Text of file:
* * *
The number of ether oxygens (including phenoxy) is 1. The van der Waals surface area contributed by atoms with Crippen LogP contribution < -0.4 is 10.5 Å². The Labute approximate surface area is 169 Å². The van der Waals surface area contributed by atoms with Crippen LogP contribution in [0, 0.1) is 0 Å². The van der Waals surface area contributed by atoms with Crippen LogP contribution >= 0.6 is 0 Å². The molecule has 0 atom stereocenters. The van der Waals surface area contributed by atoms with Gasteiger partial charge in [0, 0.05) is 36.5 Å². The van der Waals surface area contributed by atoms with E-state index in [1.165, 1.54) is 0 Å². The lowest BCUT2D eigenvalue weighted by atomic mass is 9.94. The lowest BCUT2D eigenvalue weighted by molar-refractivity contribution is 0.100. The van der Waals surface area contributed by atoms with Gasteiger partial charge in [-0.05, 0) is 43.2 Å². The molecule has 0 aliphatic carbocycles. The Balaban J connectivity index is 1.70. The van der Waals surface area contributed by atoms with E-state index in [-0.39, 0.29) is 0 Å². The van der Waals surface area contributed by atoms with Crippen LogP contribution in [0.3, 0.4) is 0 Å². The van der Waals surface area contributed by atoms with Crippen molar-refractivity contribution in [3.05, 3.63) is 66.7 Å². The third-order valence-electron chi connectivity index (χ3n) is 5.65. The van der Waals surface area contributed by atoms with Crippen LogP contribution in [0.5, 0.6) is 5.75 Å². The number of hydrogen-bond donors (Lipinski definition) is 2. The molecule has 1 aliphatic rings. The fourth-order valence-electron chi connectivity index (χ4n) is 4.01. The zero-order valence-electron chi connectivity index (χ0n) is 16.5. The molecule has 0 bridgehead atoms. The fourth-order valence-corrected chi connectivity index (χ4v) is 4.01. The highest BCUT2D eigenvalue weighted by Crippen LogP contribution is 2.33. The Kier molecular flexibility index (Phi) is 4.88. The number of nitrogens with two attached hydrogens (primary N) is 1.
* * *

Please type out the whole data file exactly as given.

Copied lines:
The number of ether oxygens (including phenoxy) is 1. The van der Waals surface area contributed by atoms with Crippen LogP contribution < -0.4 is 10.5 Å². The Labute approximate surface area is 169 Å². The van der Waals surface area contributed by atoms with Crippen LogP contribution in [0, 0.1) is 0 Å². The van der Waals surface area contributed by atoms with Crippen LogP contribution >= 0.6 is 0 Å². The molecule has 0 atom stereocenters. The van der Waals surface area contributed by atoms with Gasteiger partial charge in [0, 0.05) is 36.5 Å². The van der Waals surface area contributed by atoms with E-state index in [1.165, 1.54) is 0 Å². The lowest BCUT2D eigenvalue weighted by atomic mass is 9.94. The lowest BCUT2D eigenvalue weighted by molar-refractivity contribution is 0.100. The van der Waals surface area contributed by atoms with Gasteiger partial charge in [-0.05, 0) is 43.2 Å². The molecule has 0 aliphatic carbocycles. The Balaban J connectivity index is 1.70. The van der Waals surface area contributed by atoms with E-state index in [-0.39, 0.29) is 0 Å². The van der Waals surface area contributed by atoms with Crippen LogP contribution in [0.3, 0.4) is 0 Å². The van der Waals surface area contributed by atoms with Crippen molar-refractivity contribution in [3.05, 3.63) is 66.7 Å². The third-order valence-electron chi connectivity index (χ3n) is 5.65. The van der Waals surface area contributed by atoms with Crippen LogP contribution in [0.5, 0.6) is 5.75 Å². The number of hydrogen-bond donors (Lipinski definition) is 2. The molecule has 1 aliphatic rings. The fourth-order valence-electron chi connectivity index (χ4n) is 4.01. The zero-order valence-electron chi connectivity index (χ0n) is 16.5. The molecule has 0 bridgehead atoms. The fourth-order valence-corrected chi connectivity index (χ4v) is 4.01. The highest BCUT2D eigenvalue weighted by Crippen LogP contribution is 2.33. The Kier molecular flexibility index (Phi) is 4.88. The number of nitrogens with two attached hydrogens (primary N) is 1.